The Oregon Health Insurance Experiment just published another installment, and the major finding won't surprise emergency physicians: Medicaid coverage results in a 40 percent increase in emergency department use.
Many of the health care pundits quickly sifted through the scientific results to support their opinions. Sarah Kliff reports the facts in the Washington Post (http://wapo.st/1d2mHeP), Scott Gottlieb claims in Forbes that Medicaid fails the poor and the Affordable Care Act will fail the middle class (http://onforb.es/NeukFp) while Avik Roy, also in Forbes, thinks the Oregon study undermines the rationale behind the ACA. (http://onforb.es/1ng6gwo.) Aaron Carroll reminds us in The Incidental Economist that more ED use isn't necessarily bad (http://bit.ly/1aDi8Ig), and Arthur Kellermann, MD, digs up a 20-year old New England Journal of Medicine paper explaining why Medicaid patients likely have to go to the ED in the first place instead of visiting a primary care doctor. (http://bit.ly/1d2oEb9.)
Let's assimilate all this information in the context of the pre-existing Oregon results into what it all actually means for low-income Americans, EDs, and everyone else. The Oregon Health Insurance Experiment was a randomized trial of uninsured patients. (http://bit.ly/1f1lnW3.) Some were offered Medicaid via a lottery; others were not. The researchers reported the marginal effect of Medicaid. Here are six important findings from the most recent publication (Science 2014;343:263; http://bit.ly/1l5WdKZ) with my interpretation in italics.
- Medicaid does not have an effect on emergent, non-preventable conditions (e.g., heart attacks, trauma, etc.). EMTALA and EDs are doing a fine job of providing equal access to emergency care.
- People without prior visits to the ED are most likely to increase their utilization once getting Medicaid. Medicaid won't exacerbate the ED frequent-flyer issue, but it will allow people to enter the health care system for the first time.
- ED visits resulting in hospital admissions were unchanged. ED visits resulting in the patient being sent home increased. Medicaid prompts treatment for lower acuity conditions in the ED.
- Medicaid increases the number of ED visits that primary care could treat by more than 50 percent. It appears that the primary care infrastructure is largely inadequate in Portland, as I suspect it is elsewhere in America.
- The following were most likely to cause increased visits to the ED after Medicaid enrollment: chronic conditions, ambulatory sensitive conditions, headaches, and injuries. People are deferring treatment for acute injuries and for many issues that primary care could treat because they lack coverage.
- ED visits went up by 0.41, from 1.02 per person (up 40%) while expenses went up $120 per person (up 28%). Individually that marginal ED visit doesn't seem to be that expensive (about $292) unless you compare it with a Medicaid PCP visit in Portland ($148 CPT 99205).
Prior results from the Oregon Experiment showed that overall hospital admissions went up 2.1 percent (so if ED admissions stayed the same, these are presumably elective admissions or maybe the unicorn-like “direct admission”), prescription drug use increased 15 percent, outpatient office visits increased 35 percent, and screenings increased, all while financial strain and depression decreased by about nine percent.
Clinical outcomes like HbA1C, cholesterol levels, blood pressure, and mortality, on the other hand, were not significantly changed. Patients in the Oregon study tended to be fairly healthy and the follow-up time was relatively short, so the power to detect short-term differences in clinical outcomes was extremely low.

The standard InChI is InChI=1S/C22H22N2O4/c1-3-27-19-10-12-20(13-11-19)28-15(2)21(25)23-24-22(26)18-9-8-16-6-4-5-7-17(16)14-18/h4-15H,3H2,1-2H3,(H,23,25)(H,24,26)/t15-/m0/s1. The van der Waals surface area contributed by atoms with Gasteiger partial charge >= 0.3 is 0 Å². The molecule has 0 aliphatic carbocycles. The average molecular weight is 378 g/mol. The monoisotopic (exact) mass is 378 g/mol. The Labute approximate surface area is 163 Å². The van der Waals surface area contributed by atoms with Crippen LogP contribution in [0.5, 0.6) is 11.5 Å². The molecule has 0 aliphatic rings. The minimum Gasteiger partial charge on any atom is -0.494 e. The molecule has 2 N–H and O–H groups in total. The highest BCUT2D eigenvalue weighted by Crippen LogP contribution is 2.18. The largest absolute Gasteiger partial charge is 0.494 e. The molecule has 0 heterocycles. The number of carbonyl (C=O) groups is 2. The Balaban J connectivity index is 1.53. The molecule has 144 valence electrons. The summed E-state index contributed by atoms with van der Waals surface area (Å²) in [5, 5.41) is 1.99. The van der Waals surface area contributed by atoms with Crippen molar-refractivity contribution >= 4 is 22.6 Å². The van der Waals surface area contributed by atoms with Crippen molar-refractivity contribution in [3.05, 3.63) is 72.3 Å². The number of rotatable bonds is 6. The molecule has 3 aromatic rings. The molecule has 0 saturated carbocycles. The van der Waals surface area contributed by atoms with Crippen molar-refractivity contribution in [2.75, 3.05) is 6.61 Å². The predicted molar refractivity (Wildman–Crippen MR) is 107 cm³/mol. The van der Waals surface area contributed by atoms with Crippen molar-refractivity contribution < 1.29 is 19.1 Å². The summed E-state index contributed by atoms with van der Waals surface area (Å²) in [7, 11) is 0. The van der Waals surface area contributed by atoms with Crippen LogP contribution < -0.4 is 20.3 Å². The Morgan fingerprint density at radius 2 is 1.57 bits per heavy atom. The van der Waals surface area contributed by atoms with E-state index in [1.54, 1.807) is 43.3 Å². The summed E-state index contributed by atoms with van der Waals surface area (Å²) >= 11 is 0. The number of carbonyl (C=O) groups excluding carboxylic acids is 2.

What does all this mean?
People receiving Medicaid have pent-up health needs for which they will seek treatment. Primary care visits might go up 35 percent, ED visits might go up 40 percent, and health care costs will certainly go up. But low-income people will have less financial difficulties resulting from medical bills. Whether actual health outcomes will change will likely take far longer than 18 months to figure out.
EDs stand to benefit if visits go up and the cost of providing that increased care is adequately covered by Medicaid reimbursements.
This study does not really provide a direct answer for everybody else on whether securing your neighbor's health coverage alters your own health at all, though the Institute of Medicine suggests that it does. (http://bit.ly/1g22be5.)
Using the Oregon Studies as a guide, how will we gauge the success (or failure) of the Affordable Care Act's Medicaid expansion?
Enrollment numbers: Only 30 percent of those who won the lottery in Oregon actually received Medicaid. The ACA has to beat those uptake numbers if we are to consider it successful.
Increased access to services: I would recommend checking process measures like recommended screening tests to determine if new Medicaid enrollees are getting the services we want them to receive. Looking at ED visits, hospitalizations, and primary care visits doesn't actually tell us about what happens when the patient and doctor meet.
Debt collections: If Medicaid is successful, fewer people will have collections because of medical bills. It would be nice to see fewer bankruptcies, too (but the science does not yet support that).
That's what the Oregon Health Study has told us so far. No more, no less.
Many political pundits, however, will inappropriately use certain statistics to grade the Affordable Care Act in the coming months. Nobody should expect Medicaid to fix clinical outcomes by the time the 2016 presidential campaigns are in full swing. Health care costs won't magically go down. Science says neither of those things will happen. So, political pundits, don't even go there. Instead, let's just see if Medicaid is doing what Medicaid is supposed to do: providing coverage, increasing access, and protecting poor people from further financial ruin.